I’ve never met Danny Alexander, the new chief secretary to the Treasury, and have no axe to grind on his behalf. I also share the widespread concerns about whether he has David Laws’ mettle for the job. More than a week ago this blog was pondering how the 38-year old had gone from Cairngorms National Park press officer to key government figure in only five years.

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In the spring of 2008, just as the drip-drip of revelations about MPs’ expenses was starting to gather momentum, I was despatched to write a magazine feature article for the Weekend FT about Britain’s politicians: were they paid too much for the job they did?

Seeking to write a balanced piece, I made sure that I interviewed at least one MP who exemplified public service; someone who had stepped down from a highly-paid City job to take a relatively low salary at the Liberal Democrats – the party which would never (as it then seemed) take power. His name was David Laws.

I spent a Friday in Laws’ constituency of Yeovil, watching him deal with constituents’ complaints in a diligent and attentive manner. Afterwards we had a pint in a local pub; I told him I could never understand why anyone would want to be an MP, with people trawling through your private life. His answer was non-committal. He struck me – much as he has since – as polite, slightly prim, self-contained and highly intelligent.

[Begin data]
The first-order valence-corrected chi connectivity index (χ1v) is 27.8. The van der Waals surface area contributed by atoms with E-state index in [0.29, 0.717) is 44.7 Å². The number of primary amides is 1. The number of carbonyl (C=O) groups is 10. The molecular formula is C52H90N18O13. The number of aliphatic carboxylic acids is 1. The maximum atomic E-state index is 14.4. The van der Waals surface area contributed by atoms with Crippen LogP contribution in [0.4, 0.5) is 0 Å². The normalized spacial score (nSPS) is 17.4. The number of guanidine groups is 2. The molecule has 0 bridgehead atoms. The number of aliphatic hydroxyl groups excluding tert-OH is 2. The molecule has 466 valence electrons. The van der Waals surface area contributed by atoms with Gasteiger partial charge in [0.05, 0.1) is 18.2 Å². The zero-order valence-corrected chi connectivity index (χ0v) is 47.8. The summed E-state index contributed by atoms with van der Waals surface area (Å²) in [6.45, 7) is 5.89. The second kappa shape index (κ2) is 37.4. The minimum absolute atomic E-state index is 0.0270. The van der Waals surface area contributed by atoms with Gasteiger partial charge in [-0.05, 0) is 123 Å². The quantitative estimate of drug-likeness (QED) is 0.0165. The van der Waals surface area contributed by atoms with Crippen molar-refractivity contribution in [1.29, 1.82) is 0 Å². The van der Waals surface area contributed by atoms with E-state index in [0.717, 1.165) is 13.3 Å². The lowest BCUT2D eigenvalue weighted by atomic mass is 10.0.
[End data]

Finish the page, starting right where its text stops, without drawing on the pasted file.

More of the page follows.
When the Telegraph revelations were published a year ago I was quietly relieved that Laws was unscathed.

Fast-foward two years and Laws is the first casualty of the Lib-Con coalition, as reports tonight. His position as chief secretary to the Treasury had become untenable after he said he would repay £40,000 of expenses claimed for rent paid to his boyfriend; since 2006 MPs were not allowed to lease accommodation from their partners. Read more

Treasury chief David Laws ‘should stand aside’ – The Telegraph
David Laws: I hope he Survives – Iain Dale
David Laws’ full statement via the BBC
Julian Glover: I fear he won’t survive – The Guardian
Andrew Grice: Suddenly the coalition’s star is not in control of his destiny – The Independent
David Laws on ’the most difficult day of my life’ – The Times